Evan showed up with a scowl on his face and a $600 set of headphones that were blasting rap music loud enough to be heard over the sound machine in my office
Evan didn’t want to be in my office. He had made that abundantly clear to his family long before they’d even booked the appointment.
“He says he doesn’t want to come in for an appointment, Dr. Freedman,” Mr. Browne told me. “But we need some help communicating as a family. He’s kind of a bad kid — I mean, not really, but that’s what it looks like from the outside.”
“You’ll have to weigh the benefits and risks of forcing a visit,” I responded. “If he really doesn’t want to come in, you’ll have to figure out if the situation is dire enough to warrant forcing him to come down here and talk with me. Good things usually don’t come by force.”
But the situation was dire. The Brownes had become observant two years earlier and had suddenly picked up their family from a calm, upper-crust suburban life in Melbourne and transplanted themselves to Israel. Mr. Browne sold his substantial real estate holdings and moved next door to some other ex-pat Aussies in a beautiful new complex not far from the prime minister’s residence.
The Brownes’ only son, Evan, was already 17 and had absolutely no desire to leave his friends, extended family, and amateur surfing career for a foreign country and a new religious lifestyle.
“Sure, we live in a stunning apartment in Rechavia and are happy to take him back to Melbourne for his surfing competitions, but he’s just not happy about being here in the first place,” Mr. Browne related.
And that, it turns out, was an understatement. In less than five months, Evan had been kicked out of two schools, was arrested for trespassing when he was found drunk in a neighbor’s yard, and was even threatening to kill himself.
When I heard the last part, I agreed to meet with Evan, even if it meant he’d have to be dragged in.
Evan showed up with a scowl on his face and a $600 set of headphones that were blasting rap music loud enough to be heard over the sound machine in my office. When I walked over to shake his hand, he slurped his ice coffee about as aggressively as possible without bursting the straw. Evan walked past my outstretched arm to sit down in the only one of five chairs that was obviously mine, and it became clear that we were now in an epic power struggle.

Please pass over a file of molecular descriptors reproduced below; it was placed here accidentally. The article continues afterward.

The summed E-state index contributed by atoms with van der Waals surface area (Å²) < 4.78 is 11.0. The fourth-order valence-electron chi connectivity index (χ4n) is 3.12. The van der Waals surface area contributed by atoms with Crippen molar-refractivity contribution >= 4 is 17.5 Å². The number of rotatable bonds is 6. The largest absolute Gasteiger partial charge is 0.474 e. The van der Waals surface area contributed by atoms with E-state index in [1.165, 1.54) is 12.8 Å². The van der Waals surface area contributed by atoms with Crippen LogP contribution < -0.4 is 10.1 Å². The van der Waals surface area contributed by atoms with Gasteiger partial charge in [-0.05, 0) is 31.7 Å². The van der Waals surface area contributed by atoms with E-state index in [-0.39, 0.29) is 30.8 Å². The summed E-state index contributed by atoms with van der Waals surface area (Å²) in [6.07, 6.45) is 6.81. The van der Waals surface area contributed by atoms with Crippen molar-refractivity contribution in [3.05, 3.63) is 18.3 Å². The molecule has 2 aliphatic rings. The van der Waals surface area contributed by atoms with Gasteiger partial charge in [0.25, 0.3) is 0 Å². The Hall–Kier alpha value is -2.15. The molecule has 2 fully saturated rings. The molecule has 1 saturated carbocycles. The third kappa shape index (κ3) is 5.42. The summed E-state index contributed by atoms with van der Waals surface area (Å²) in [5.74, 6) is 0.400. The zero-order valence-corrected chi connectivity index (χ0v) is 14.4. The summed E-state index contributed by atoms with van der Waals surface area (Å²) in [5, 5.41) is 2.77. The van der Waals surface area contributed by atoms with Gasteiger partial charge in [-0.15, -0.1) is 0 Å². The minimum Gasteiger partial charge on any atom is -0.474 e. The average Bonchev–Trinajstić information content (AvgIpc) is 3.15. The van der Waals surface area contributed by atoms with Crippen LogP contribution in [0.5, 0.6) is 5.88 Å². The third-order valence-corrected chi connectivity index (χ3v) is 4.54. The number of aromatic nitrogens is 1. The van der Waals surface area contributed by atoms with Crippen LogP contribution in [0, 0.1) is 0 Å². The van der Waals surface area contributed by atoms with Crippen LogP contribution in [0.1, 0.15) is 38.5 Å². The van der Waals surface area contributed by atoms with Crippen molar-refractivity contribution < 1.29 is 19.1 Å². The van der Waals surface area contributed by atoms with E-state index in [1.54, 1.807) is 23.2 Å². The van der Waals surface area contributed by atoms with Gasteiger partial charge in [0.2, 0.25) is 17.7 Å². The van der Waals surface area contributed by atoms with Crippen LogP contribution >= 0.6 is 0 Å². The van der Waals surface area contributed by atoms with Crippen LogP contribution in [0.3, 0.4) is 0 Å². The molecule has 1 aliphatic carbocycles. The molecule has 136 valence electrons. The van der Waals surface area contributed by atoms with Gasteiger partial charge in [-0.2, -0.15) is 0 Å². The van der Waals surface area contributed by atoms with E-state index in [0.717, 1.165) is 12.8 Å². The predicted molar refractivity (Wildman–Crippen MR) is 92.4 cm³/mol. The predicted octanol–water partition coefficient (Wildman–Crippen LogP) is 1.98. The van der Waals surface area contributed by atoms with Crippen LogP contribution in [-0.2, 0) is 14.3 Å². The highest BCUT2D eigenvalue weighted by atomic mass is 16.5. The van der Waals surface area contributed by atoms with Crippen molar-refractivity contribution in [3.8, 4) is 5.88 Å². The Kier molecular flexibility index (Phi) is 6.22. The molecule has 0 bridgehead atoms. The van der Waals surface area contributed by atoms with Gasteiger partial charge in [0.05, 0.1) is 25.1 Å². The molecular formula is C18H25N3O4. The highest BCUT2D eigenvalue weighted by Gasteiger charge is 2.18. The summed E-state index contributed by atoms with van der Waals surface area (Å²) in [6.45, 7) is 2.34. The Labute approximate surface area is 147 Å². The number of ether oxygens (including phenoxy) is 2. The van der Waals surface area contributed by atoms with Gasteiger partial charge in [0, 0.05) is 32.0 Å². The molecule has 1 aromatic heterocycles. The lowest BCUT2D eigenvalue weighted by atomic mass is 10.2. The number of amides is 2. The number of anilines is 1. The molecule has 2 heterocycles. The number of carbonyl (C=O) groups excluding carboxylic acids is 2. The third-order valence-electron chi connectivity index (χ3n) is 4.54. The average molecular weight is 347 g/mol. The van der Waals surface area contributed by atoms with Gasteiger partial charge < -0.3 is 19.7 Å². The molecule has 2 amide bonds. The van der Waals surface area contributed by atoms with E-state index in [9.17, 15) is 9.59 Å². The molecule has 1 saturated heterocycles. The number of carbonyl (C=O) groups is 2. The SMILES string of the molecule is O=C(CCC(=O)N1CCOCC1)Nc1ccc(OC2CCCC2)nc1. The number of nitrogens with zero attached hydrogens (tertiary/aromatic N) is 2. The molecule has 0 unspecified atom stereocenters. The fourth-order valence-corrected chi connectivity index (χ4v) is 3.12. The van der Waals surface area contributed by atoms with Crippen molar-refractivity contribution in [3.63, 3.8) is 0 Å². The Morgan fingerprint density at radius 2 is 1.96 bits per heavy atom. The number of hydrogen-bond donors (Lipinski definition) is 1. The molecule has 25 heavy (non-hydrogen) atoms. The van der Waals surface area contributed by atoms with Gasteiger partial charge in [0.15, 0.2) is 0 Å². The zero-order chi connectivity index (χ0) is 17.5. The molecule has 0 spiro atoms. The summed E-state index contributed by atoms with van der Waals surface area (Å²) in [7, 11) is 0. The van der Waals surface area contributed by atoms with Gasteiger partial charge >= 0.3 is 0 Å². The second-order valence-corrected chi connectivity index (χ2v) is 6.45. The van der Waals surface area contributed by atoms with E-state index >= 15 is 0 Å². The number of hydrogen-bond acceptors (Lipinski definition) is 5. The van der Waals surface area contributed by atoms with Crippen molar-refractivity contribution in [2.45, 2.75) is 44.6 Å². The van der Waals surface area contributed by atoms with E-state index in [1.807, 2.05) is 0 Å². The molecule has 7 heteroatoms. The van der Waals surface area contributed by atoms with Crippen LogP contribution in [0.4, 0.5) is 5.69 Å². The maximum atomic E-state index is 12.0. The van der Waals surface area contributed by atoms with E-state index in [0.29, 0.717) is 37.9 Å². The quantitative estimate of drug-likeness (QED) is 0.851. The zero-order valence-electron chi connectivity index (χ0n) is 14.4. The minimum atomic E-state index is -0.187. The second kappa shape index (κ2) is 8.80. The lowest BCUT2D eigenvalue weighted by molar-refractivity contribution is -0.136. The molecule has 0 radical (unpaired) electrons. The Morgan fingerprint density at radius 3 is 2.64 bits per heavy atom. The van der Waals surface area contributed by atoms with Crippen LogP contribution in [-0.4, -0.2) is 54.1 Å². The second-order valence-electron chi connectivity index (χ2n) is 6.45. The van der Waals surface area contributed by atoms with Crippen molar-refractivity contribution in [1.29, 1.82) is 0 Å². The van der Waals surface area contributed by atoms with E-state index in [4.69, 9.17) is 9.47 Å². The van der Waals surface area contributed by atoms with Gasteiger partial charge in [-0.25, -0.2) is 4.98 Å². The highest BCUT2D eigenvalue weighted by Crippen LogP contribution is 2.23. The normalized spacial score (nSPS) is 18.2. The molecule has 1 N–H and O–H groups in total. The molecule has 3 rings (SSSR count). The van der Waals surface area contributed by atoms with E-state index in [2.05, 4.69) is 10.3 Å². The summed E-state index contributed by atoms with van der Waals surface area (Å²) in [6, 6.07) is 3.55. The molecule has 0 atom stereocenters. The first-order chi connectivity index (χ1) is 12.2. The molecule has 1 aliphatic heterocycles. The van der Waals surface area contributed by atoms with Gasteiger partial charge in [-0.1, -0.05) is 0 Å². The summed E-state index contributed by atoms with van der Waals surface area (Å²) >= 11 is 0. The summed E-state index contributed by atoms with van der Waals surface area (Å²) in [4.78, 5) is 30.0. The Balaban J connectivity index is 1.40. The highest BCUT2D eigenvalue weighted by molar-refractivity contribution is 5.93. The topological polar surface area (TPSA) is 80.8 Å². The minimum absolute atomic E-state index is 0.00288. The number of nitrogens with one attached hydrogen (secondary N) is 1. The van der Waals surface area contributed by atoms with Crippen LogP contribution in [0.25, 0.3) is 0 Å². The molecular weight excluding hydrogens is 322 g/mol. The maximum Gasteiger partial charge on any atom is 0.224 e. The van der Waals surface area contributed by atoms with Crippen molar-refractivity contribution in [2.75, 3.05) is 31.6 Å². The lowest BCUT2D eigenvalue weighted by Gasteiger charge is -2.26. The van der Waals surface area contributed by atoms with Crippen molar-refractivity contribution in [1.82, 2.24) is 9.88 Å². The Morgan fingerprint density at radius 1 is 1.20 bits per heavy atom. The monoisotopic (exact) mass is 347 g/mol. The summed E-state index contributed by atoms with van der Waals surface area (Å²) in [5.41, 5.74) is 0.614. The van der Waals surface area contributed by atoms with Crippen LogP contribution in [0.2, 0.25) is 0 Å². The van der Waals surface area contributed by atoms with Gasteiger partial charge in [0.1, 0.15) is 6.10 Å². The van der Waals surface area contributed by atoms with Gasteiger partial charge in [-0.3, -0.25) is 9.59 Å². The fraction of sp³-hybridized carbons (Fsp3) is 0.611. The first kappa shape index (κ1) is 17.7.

I introduced myself from the second-most comfortable chair in the room, but Evan was ignoring me. I tried to meet him a few different ways but Evan just searched through his playlist and cranked up the volume.
“I can’t hear you,” he snickered, pointing to his headphones. “I’m listening to my jams.”
Not interested in entering a shouting match I couldn’t possibly win, I stood up and began to water the plants.
“How is that professional?” Evan suddenly asked from my office as I was attending to the various flora in the waiting room.
“I can’t hear you, Evan,” I responded pleasantly. “I’m watering my plants in the waiting room. Want to come talk to me out here?”
Evan wasn’t particularly happy with the emerging shift in power, and suddenly stormed through the door to face me. He’d ripped his headphones off and had tears streaming down his face.
“Here, let me help you!” he yelled as he took his ice coffee and dumped it all over the beautiful succulent sitting on the bookshelf.
I silently walked over to the kitchenette to grab a few paper towels and began to wipe down the bookshelf and the plant. Evan, meanwhile, had disappeared into the bathroom, and I made a calculated decision to wait this one out from the chair in my office.